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No. 103 (May/June 2008)

Situations Present and Pending

by Win Wenger


Please see also these relevant articles:
Oceanic Fish-Farming ... "Feeding the World" ... Hurricane Stopper
and the original invention, Beachbuilder

Tired of higher food prices?

Here in the privileged regions of the world, try to imagine the impact of those prices on less favored regions of the world — not just Darfur, but all over. We are in the process of starving tens of millions of people to death, and stunting the development and human future (and contributions) of hundreds of millions of innocent children. The present and pending problems are much more than just the usual matter of world hunger and of people at the margins starving to death.

It does not stop there.

  • The malnourished fall prey to disease. Widespread malnutrition and starvation always provide traction for plagues and epidemics. Diseases, especially exotic diseases, spread. Anything serious, our medical resources will quickly be overwhelmed. You and I may have to pay more than just the annoyance of higher food prices.

  • Expect food prices to double again this year — if we are lucky. If our luck runs out, we’ve run ourselves straight into world-wide famine.
Cause #1 of food scarcity and possible pending famine: — oil prices. Not only the cost of transportation and distribution of bulky agricultural products, but the costs of producing them in the first place.

We can't blame our turning corn into ethanol. That practice has yet to put even a dent into our exports.

Do you think oil prices are going to get any better? Or are they headed further skyward?

Cause #2 of food scarcity and pending famine: — every few centuries, global climate de-stabilizes as it is doing now. This time may be even worse than previous historic occasions because of human effects upon the climate this time around, or may not be — but while that argument goes on, the problem itself is upon us, though narrowly conceived politics-as-usual continues. Land-based agriculture is collapsing as climate starts to fluctuate, because, from one year to the next, farmers no longer know what to plant, when or where (even if oil prices let them afford to).

So we are all facing something more than just an annoyance of higher food prices. There does appear to be, however, a simple, relatively easy-to-implement and surprisingly potent answer, one which could be implemented quickly.


The ocean, our greatest resource - photo courtesy of Elan Sun Star A Solution:  Oceanic Fish Farming

Please examine the articles cited and linked at the start of this article: “The Blue Revolution,” “Feeding the World,” and “Beachbuilder.”

Surprisingly few millions of dollars, less than one percent of one percent of the annual cost of the war, could easily double world production of protein. A little more could cover for even an outright world-wide collapse of land-based agriculture.

  • Simple, obvious prudence argues forcefully that “we” undertake this. Certainly someone should, but the ones responsible, or whom you would expect to respond to this, have thus far not done so nor shown any sign that they might take an interest.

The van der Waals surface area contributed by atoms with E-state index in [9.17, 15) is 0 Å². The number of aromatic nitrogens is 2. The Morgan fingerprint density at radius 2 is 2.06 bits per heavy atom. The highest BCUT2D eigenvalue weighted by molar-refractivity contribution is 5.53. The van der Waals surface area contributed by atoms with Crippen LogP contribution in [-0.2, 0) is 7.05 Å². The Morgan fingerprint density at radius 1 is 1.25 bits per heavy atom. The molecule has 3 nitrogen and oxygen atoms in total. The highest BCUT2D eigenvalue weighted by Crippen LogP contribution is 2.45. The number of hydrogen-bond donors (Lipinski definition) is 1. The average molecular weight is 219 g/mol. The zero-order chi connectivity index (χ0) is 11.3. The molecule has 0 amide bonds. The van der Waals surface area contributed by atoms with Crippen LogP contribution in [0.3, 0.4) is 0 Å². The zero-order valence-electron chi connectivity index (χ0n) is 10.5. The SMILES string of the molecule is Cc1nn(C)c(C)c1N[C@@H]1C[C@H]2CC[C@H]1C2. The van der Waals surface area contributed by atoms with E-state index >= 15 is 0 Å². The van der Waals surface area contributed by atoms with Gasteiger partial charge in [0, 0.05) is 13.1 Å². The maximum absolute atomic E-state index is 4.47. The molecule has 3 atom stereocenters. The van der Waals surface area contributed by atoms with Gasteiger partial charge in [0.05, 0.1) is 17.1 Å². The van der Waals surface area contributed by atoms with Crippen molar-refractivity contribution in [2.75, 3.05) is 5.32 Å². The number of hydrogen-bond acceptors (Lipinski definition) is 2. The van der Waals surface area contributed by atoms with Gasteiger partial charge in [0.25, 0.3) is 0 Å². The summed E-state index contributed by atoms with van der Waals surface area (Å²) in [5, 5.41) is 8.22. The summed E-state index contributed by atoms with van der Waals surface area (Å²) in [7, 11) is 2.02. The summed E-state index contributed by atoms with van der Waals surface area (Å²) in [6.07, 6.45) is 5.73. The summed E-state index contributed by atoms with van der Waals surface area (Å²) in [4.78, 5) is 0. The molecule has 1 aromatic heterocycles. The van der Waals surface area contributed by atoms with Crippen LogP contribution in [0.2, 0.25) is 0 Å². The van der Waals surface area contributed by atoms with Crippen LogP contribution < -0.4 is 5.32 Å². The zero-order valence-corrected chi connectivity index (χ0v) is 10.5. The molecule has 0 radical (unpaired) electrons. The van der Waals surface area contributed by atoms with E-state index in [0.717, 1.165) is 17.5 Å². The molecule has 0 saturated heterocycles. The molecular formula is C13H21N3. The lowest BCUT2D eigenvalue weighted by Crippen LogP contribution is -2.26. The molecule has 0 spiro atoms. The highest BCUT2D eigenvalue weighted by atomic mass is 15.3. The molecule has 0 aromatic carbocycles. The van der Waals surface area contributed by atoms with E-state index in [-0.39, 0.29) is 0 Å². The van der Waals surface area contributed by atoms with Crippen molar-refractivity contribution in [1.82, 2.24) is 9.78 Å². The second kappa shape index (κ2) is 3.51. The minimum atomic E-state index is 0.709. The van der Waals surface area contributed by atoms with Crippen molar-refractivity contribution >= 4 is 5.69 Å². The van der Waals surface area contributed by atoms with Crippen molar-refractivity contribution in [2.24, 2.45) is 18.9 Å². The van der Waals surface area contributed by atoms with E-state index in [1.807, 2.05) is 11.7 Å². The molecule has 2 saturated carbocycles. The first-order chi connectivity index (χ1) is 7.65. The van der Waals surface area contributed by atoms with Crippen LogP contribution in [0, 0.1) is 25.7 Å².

• Humanitarian concerns argue this case even more forcefully. (And I cannot imagine the majority of the human race going down quietly into the dust. The shoulder with which we give a Darwinian shrug to the matter may find the buzzards perching on it, too.) Under present-day conditions, we are losing not only contributions to our civilization and culture beyond counting through the dulling-down of the starved; you and we are also losing markets for our products and services.

  • Like a mile-high lake with a channel to the sea, there is in this situation plenty of “energy available for work.” Huge differences in outcome are at stake, some portion of which appears to be quite transactable.


Why am I writing this?

No one else has picked this up, and our own enterprise of Project Renaissance, which is interested in these matters among others, is simply way undermanned. We can’t even begin Step One on this without various engineers, entrepreneurs, people with business skills and inclination, and people with various forms of wisdom and acumen.

Nor does this have to be my or “our” enterprise. Almost anyone might be better situated to start this endeavor than we are, but look around. This idea has been around for a decade now, and no one has picked it up. Meanwhile, our lemming-like economic behavior has not only continued but has gone much further toward the cliff, and we’ve simply run out of time.

If you can take this and run with it on your own, more power to you. This oceanic fish-farming can be made, clearly, highly profitable. The thing much needs to be done, whoever gets the rewards from doing so. We do, however, bring to the table a relevant asset or so which could make ours useful as a rallying-point to get action started. This can be a wholly independent enterprise or a subsidiary one, a for-profit or non-profit. And if Project Renaissance does get to be part of this rally, directly or otherwise, we may be able to leverage a few other good things into happening.

Whatever its ownership and articulation:  if, in any capacity you can — after critical review of the articles cited — help this thing into being or be part of it, or even be the head of such an endeavor, please let me hear from you now, by email to Win Wenger. Thank you.


Comments to:
Win Wenger

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